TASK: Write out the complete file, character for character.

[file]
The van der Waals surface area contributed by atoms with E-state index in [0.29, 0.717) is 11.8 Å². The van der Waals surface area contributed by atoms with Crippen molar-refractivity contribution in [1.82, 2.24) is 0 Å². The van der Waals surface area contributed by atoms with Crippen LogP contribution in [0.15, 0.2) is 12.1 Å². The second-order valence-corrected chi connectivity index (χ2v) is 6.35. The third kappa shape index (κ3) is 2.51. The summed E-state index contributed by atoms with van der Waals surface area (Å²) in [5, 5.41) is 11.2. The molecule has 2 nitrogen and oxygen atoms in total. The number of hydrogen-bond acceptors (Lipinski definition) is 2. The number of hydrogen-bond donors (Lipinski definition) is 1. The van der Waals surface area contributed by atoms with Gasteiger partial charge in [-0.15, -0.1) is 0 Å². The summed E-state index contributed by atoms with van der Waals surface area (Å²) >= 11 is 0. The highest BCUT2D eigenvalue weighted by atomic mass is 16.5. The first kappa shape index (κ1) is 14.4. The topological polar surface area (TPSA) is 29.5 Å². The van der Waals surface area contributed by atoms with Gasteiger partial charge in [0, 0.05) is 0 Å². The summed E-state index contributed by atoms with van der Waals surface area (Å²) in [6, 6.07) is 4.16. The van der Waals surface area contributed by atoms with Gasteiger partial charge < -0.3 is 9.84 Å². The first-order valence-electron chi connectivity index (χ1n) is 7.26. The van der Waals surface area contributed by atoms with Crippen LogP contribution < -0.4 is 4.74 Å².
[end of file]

The van der Waals surface area contributed by atoms with E-state index in [0.29, 0.717) is 11.8 Å². The van der Waals surface area contributed by atoms with Crippen molar-refractivity contribution in [1.82, 2.24) is 0 Å². The van der Waals surface area contributed by atoms with Crippen LogP contribution in [0.15, 0.2) is 12.1 Å². The second-order valence-corrected chi connectivity index (χ2v) is 6.35. The third kappa shape index (κ3) is 2.51. The summed E-state index contributed by atoms with van der Waals surface area (Å²) in [5, 5.41) is 11.2. The molecule has 2 nitrogen and oxygen atoms in total. The number of hydrogen-bond acceptors (Lipinski definition) is 2. The number of hydrogen-bond donors (Lipinski definition) is 1. The van der Waals surface area contributed by atoms with Gasteiger partial charge in [-0.15, -0.1) is 0 Å². The summed E-state index contributed by atoms with van der Waals surface area (Å²) >= 11 is 0. The highest BCUT2D eigenvalue weighted by atomic mass is 16.5. The first kappa shape index (κ1) is 14.4. The topological polar surface area (TPSA) is 29.5 Å². The van der Waals surface area contributed by atoms with Gasteiger partial charge in [0, 0.05) is 0 Å². The summed E-state index contributed by atoms with van der Waals surface area (Å²) in [6, 6.07) is 4.16. The van der Waals surface area contributed by atoms with Gasteiger partial charge < -0.3 is 9.84 Å². The first-order valence-electron chi connectivity index (χ1n) is 7.26. The van der Waals surface area contributed by atoms with Crippen LogP contribution < -0.4 is 4.74 Å².